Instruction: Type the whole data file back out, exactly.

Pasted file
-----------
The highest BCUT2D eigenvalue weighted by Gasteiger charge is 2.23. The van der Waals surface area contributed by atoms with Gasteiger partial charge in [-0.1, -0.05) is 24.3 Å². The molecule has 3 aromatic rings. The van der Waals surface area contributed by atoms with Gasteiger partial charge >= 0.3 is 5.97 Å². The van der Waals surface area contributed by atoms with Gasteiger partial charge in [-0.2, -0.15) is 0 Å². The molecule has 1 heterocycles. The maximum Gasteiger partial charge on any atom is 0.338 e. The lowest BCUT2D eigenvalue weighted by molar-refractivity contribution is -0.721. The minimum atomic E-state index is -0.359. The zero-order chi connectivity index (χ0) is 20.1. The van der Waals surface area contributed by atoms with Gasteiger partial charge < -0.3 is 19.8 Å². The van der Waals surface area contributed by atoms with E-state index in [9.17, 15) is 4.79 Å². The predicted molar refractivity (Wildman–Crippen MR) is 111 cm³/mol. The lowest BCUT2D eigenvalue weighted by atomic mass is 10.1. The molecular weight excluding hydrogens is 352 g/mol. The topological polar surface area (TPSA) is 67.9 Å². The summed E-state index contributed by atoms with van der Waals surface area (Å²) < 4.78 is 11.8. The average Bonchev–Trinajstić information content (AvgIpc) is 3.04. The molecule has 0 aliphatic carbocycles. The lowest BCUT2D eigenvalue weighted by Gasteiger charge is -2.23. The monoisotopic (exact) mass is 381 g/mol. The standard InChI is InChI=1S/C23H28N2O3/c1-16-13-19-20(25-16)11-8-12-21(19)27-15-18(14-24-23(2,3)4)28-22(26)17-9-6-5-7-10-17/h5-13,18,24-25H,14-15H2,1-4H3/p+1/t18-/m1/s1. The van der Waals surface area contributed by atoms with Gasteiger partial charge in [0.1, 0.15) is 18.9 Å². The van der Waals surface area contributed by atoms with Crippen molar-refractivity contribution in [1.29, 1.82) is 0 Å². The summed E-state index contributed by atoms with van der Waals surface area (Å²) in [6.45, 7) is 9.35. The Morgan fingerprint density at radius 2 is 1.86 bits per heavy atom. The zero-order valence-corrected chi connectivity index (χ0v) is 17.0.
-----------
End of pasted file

The highest BCUT2D eigenvalue weighted by Gasteiger charge is 2.23. The van der Waals surface area contributed by atoms with Gasteiger partial charge in [-0.1, -0.05) is 24.3 Å². The molecule has 3 aromatic rings. The van der Waals surface area contributed by atoms with Gasteiger partial charge >= 0.3 is 5.97 Å². The van der Waals surface area contributed by atoms with Gasteiger partial charge in [-0.2, -0.15) is 0 Å². The molecule has 1 heterocycles. The maximum Gasteiger partial charge on any atom is 0.338 e. The lowest BCUT2D eigenvalue weighted by molar-refractivity contribution is -0.721. The minimum atomic E-state index is -0.359. The zero-order chi connectivity index (χ0) is 20.1. The van der Waals surface area contributed by atoms with Gasteiger partial charge < -0.3 is 19.8 Å². The van der Waals surface area contributed by atoms with E-state index in [9.17, 15) is 4.79 Å². The predicted molar refractivity (Wildman–Crippen MR) is 111 cm³/mol. The lowest BCUT2D eigenvalue weighted by atomic mass is 10.1. The molecular weight excluding hydrogens is 352 g/mol. The topological polar surface area (TPSA) is 67.9 Å². The summed E-state index contributed by atoms with van der Waals surface area (Å²) < 4.78 is 11.8. The average Bonchev–Trinajstić information content (AvgIpc) is 3.04. The molecule has 0 aliphatic carbocycles. The lowest BCUT2D eigenvalue weighted by Gasteiger charge is -2.23. The monoisotopic (exact) mass is 381 g/mol. The standard InChI is InChI=1S/C23H28N2O3/c1-16-13-19-20(25-16)11-8-12-21(19)27-15-18(14-24-23(2,3)4)28-22(26)17-9-6-5-7-10-17/h5-13,18,24-25H,14-15H2,1-4H3/p+1/t18-/m1/s1. The van der Waals surface area contributed by atoms with Gasteiger partial charge in [0.1, 0.15) is 18.9 Å². The van der Waals surface area contributed by atoms with Crippen molar-refractivity contribution in [1.29, 1.82) is 0 Å². The summed E-state index contributed by atoms with van der Waals surface area (Å²) in [6.45, 7) is 9.35. The Morgan fingerprint density at radius 2 is 1.86 bits per heavy atom. The zero-order valence-corrected chi connectivity index (χ0v) is 17.0.